What's more, the addition of junior partners changes the appearance of the practice from both the owners' and the clients' perspectives. For owners, adding partners increases the potential for the firm to grow--particularly beyond the limitations of the current owner(s). If you can add one partner, you can at least in principle add more, with each new partner adding another multiple to the number of clients the firm can service. Moreover, younger owners also represent a succession plan for the senior partners: A ready and increasingly financially viable market for the balance of their equity when they choose to call it a day. The practice is no longer a glorified, albeit well-paying, job. It's a business with a life, and a value, beyond the founding owners.
To its clients, and prospective clients, the advisory firm has substantially changed, too. It's no longer a practice that will close its doors when the advisor retires: it's now a firm, again, with at least the potential to continue servicing the clients after the founder no longer can or cares to do so. Even better, the successor isn't some unknown pinch-hitter that the clients will have to make a quick decision about. Instead, it's an advisor they've known for years, and watched grow up with the firm, almost like family. The younger partners are also more likely to form relationships with clients' children (and their friends), greatly increasing the chances of transitioning the advisory practice into a multi-generational firm.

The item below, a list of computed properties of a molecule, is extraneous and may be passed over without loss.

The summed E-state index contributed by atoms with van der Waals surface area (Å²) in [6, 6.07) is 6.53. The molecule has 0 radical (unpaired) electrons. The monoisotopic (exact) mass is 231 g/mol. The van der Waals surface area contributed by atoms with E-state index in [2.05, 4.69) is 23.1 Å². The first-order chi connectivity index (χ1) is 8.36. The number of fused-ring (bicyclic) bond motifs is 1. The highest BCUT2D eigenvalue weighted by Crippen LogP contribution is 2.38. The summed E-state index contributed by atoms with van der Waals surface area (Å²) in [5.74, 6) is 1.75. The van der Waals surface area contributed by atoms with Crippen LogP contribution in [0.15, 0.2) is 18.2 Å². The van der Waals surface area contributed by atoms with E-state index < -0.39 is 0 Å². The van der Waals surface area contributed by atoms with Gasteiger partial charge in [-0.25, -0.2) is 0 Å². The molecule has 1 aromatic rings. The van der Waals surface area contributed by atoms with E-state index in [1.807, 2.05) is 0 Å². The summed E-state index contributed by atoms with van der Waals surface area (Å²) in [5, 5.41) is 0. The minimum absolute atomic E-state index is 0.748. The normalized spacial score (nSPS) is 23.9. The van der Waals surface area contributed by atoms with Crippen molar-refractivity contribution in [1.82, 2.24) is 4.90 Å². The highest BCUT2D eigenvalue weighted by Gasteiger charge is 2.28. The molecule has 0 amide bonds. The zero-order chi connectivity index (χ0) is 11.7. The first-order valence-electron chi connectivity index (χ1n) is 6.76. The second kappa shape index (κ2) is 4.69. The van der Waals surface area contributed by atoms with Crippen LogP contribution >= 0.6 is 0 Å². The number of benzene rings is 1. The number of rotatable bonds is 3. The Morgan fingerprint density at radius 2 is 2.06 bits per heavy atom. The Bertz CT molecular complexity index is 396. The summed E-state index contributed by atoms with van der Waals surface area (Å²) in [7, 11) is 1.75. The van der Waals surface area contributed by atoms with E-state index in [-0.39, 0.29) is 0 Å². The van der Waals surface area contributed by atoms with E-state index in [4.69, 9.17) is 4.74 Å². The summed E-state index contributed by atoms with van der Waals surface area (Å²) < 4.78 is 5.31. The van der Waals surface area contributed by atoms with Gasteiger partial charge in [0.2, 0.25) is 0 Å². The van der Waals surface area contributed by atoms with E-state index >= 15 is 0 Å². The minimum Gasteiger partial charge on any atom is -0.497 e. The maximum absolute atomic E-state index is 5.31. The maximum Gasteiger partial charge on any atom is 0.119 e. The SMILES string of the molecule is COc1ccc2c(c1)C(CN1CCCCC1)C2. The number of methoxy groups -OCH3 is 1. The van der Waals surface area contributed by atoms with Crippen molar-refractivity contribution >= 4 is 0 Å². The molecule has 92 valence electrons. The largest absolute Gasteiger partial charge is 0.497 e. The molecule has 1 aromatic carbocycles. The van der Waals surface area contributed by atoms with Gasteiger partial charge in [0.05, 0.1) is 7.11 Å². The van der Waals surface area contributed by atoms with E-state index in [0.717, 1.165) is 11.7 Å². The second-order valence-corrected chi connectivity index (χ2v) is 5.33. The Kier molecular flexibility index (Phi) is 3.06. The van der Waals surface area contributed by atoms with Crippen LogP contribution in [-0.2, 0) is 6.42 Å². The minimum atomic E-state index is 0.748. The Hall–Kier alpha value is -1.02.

In Front of Our Very Eyes
Yet for all the benefits that adding NexGen partners brings to firm owner(s), the firm itself, and the firm's clients, the thought that kept running through my head as it dawned on me how many of the NexGen advisors at the conference were now partners in their firms, is the radical impact this must be having, and will increasingly have, on the independent advisory industry. With the growing success that independent advisors have had since the mid-1990s--with a slight interruption by the dot.com correction--a flood of new clients has gone predominantly to established firms. To handle this new business and to take advantage of the potential for even more business, large numbers of advisory firms looked to add professional help.
While that kind of growth is for the most part a good thing, it usually doesn't happen without growing pains, and that's certainly been true for independent advisors. As I pointed out in my controversial feature in Investment Advisor, "The Great Divide" in February 2005 (an article that young advisors still e-mail me about), simply adding young professionals into firms that were ill prepared to train, compensate, manage, or motivate them often created at least as many problems as it solved (and helped spawn work for consulting firms such as mine, Moss Adams's, and many others).
Perhaps the biggest problem of all was the lack of any uniform career track that young planners could progress along toward their goals of firm ownership and working with their own clients.